“This paper seeks a consistent view of the baseline for the protection of goodwill under the English law of passing off across diverse applications within its jurisdiction. In cases involving pre-sale advertising which introduces the advertised goods to the marketplace, the law has shown a potential for protecting goodwill before any sale occurs and thus before any customer base is established. In cases involving professional and trade governing and promoting bodies and charities, the law has long protected the goodwill of claimants which may not have a trade customer base. However, while it is not disputed that traders need to have goodwill within a jurisdiction before the law of passing off will protect their goodwill there, traders whose goods and/or services (collectively ‘goods’) may be known in England or Wales, but who operate no business there, must have a customer base there to establish goodwill (often called ‘extraterritorial goodwill’) within the jurisdiction. A 2015 UK Supreme Court decision affirms this stance. It has not proven uncontroversial …”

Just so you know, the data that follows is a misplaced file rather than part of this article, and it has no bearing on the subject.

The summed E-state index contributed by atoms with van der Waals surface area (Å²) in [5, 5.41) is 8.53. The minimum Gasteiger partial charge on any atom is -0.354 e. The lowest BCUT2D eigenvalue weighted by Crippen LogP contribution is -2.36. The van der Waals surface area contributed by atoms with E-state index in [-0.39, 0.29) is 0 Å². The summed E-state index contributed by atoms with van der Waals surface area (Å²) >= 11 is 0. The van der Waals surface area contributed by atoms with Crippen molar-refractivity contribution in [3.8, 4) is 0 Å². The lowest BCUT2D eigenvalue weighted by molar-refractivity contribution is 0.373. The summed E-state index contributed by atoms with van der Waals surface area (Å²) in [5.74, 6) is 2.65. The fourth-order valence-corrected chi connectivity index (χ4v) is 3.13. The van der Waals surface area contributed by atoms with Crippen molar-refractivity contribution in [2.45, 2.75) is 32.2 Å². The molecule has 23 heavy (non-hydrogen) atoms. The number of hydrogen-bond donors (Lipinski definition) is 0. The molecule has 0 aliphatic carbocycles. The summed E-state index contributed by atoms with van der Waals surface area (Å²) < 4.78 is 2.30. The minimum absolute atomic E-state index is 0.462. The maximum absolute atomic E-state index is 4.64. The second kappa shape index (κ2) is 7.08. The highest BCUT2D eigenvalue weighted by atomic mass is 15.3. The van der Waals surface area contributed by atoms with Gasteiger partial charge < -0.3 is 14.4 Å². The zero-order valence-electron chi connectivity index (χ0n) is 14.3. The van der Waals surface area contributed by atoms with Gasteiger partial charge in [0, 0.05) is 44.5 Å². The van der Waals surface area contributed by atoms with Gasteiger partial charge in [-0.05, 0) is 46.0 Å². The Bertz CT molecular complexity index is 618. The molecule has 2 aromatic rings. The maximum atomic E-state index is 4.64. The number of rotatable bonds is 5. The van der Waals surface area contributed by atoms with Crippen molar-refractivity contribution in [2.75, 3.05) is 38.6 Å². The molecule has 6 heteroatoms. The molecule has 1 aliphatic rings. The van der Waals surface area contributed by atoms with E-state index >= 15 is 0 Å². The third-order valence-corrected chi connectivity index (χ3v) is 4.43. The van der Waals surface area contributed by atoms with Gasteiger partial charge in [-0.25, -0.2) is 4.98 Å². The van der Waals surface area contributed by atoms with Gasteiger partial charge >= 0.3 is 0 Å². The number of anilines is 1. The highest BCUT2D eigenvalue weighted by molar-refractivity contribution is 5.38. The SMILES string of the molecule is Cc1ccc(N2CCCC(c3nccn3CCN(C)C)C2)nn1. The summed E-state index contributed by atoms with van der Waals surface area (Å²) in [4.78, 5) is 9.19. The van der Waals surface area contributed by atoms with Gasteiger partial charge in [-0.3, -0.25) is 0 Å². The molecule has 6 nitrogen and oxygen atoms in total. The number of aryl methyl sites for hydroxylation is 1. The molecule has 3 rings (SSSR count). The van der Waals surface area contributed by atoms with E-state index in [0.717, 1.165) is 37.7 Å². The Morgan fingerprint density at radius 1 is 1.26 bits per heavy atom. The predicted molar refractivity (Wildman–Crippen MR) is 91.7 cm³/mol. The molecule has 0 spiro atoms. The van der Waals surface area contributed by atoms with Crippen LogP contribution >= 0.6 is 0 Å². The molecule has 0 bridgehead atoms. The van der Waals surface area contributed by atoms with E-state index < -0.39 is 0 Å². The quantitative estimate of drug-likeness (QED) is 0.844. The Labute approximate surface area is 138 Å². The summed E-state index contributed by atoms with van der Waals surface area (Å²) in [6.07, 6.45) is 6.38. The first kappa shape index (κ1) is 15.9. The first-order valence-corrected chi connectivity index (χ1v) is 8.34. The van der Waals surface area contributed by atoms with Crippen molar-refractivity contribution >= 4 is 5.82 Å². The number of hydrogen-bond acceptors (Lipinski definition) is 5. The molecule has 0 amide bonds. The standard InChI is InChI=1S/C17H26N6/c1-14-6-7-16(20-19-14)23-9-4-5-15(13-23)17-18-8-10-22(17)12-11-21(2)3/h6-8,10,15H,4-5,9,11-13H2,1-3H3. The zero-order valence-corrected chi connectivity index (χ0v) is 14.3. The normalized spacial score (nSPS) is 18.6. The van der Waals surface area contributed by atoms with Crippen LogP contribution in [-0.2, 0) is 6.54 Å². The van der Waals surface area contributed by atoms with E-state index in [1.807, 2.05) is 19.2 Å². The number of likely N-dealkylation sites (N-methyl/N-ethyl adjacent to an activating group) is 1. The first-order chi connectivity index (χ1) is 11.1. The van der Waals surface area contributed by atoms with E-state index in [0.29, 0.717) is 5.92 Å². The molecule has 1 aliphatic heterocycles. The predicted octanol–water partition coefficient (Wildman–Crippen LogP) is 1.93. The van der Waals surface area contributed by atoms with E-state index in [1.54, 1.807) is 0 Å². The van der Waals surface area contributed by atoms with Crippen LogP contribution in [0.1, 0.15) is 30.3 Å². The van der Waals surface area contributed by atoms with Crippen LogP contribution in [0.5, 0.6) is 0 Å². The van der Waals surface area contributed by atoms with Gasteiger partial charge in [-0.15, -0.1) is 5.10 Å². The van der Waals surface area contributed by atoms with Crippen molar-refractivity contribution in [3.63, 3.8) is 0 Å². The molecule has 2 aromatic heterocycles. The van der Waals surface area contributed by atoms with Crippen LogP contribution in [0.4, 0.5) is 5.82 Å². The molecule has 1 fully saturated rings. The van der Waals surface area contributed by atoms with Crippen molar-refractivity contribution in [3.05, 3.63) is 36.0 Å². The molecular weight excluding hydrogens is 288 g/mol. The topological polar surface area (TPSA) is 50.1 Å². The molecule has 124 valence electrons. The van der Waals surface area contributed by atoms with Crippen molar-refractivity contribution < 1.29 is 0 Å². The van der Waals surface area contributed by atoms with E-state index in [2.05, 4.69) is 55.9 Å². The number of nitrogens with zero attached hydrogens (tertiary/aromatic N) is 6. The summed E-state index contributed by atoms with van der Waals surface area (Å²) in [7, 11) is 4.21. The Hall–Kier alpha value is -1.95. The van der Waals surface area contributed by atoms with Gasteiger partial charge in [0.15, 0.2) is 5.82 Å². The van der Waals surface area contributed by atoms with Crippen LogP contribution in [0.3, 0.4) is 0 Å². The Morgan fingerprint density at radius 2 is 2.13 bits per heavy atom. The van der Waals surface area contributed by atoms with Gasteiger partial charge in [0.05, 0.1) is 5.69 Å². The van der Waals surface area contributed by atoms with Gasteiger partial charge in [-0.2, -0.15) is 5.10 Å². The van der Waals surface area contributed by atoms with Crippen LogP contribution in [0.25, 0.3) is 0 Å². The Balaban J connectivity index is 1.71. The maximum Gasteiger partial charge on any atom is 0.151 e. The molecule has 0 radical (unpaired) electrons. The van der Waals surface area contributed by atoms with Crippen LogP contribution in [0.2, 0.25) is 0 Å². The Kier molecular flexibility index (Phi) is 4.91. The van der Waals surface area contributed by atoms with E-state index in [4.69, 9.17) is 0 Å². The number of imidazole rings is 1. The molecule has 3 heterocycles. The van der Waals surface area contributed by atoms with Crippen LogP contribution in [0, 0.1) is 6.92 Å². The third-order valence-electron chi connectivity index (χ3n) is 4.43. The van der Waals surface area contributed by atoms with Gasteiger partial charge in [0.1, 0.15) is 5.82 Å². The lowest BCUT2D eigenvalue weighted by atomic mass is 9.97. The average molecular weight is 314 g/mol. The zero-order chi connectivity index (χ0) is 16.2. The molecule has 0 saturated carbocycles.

Catherine W Ng, ‘Goodwill without borders’, 134 Law Quarterly Review 285 (April 2018).